By: Mary-Rose MacColl
Publisher: Penguin Books
Publishing Date: August 27, 2012
Reviewed by: Mary Lignor
Review Date: August 20, 2013
When Iris Crane receives an invitation to a ceremony honoring the women who ran Royaumont, a field hospital in France during WWI, memories come flooding back. She remembers following her under-age younger brother to war in Europe, determined to bring him home, but instead remained in France to serve at Royaumont Abbey on the outskirts of Paris, staffed exclusively by women. Despite the horrors of war, Royaumont became home for Iris. She met a remarkable group of women including the spirited Violet Heron, discovered a talent for medicine and fell in love. Yet just three years later, Iris left Royaumont and never looked back.
In the story, as Iris remembers times in the past and present the readers learn about the full life that she had; from living on a farm, to being a nurse in WWI and then, after this, becoming a wife, widow, mother and grandmother back in Australia.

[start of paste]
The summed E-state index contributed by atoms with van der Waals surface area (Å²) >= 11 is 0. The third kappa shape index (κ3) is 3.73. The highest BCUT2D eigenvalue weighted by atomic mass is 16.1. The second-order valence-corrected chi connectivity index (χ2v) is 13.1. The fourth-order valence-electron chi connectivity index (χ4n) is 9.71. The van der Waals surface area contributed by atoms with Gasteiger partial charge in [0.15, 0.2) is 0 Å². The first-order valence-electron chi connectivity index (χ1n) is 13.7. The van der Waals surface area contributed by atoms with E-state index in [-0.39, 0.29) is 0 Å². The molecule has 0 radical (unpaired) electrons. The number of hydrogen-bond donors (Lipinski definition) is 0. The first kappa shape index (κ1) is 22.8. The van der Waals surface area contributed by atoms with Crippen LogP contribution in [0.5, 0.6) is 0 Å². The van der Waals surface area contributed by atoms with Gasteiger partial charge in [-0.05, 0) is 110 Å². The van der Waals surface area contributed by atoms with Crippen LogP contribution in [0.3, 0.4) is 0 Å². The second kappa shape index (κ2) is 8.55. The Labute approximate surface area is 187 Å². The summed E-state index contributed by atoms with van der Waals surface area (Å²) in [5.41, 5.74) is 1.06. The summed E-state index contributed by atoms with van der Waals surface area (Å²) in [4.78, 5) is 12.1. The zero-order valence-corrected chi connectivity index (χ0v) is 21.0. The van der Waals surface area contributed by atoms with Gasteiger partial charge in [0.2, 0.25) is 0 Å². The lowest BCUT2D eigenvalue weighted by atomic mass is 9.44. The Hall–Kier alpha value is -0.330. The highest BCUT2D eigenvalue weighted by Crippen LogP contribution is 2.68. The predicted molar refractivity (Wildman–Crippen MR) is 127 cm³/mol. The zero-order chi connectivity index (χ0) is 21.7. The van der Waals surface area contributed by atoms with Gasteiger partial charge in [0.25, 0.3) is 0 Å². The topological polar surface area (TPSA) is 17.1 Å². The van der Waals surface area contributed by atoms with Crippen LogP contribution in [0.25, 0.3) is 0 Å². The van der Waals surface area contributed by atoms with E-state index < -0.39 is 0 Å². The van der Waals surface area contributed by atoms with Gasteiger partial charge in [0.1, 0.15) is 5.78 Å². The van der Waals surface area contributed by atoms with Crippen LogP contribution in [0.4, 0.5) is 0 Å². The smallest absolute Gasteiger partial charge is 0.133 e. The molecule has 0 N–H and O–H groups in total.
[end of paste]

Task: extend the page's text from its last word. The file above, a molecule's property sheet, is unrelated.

Iris’s granddaughter, Grace, is a doctor, living near Iris in Brisbane. Grace is a very busy women looking after her husband and three children and working as an obstetrician at a major hospital. She is trying to keep up with the demanding work that she chose and the family she and her husband are trying to raise. Grace is worried about her son’s health, and also, the fact that Iris's health is failing and she doesn’t think Iris should plan to attend the event in France. Grace does not know most of her grandmother’s past and is completely surprised by what she discovers when she takes Iris’s place at the event because Iris passed away before she could make the trip.
The author does a fantastic job switching between the lives of the two women and leaving the reader with an understanding of the many changes in the way women were treated over the years. For example, the work of women in medicine as far as working as doctors instead of nurses; also the role in running a home and taking care of children while the man of the house went out and made a living.
Quill says: In Falling Snow is based on the real Royaumont, a hospital completely run by women during WWI. The incredible women who served as doctors, nurses, orderlies and drivers in an all women hospital. A wonderful story!!
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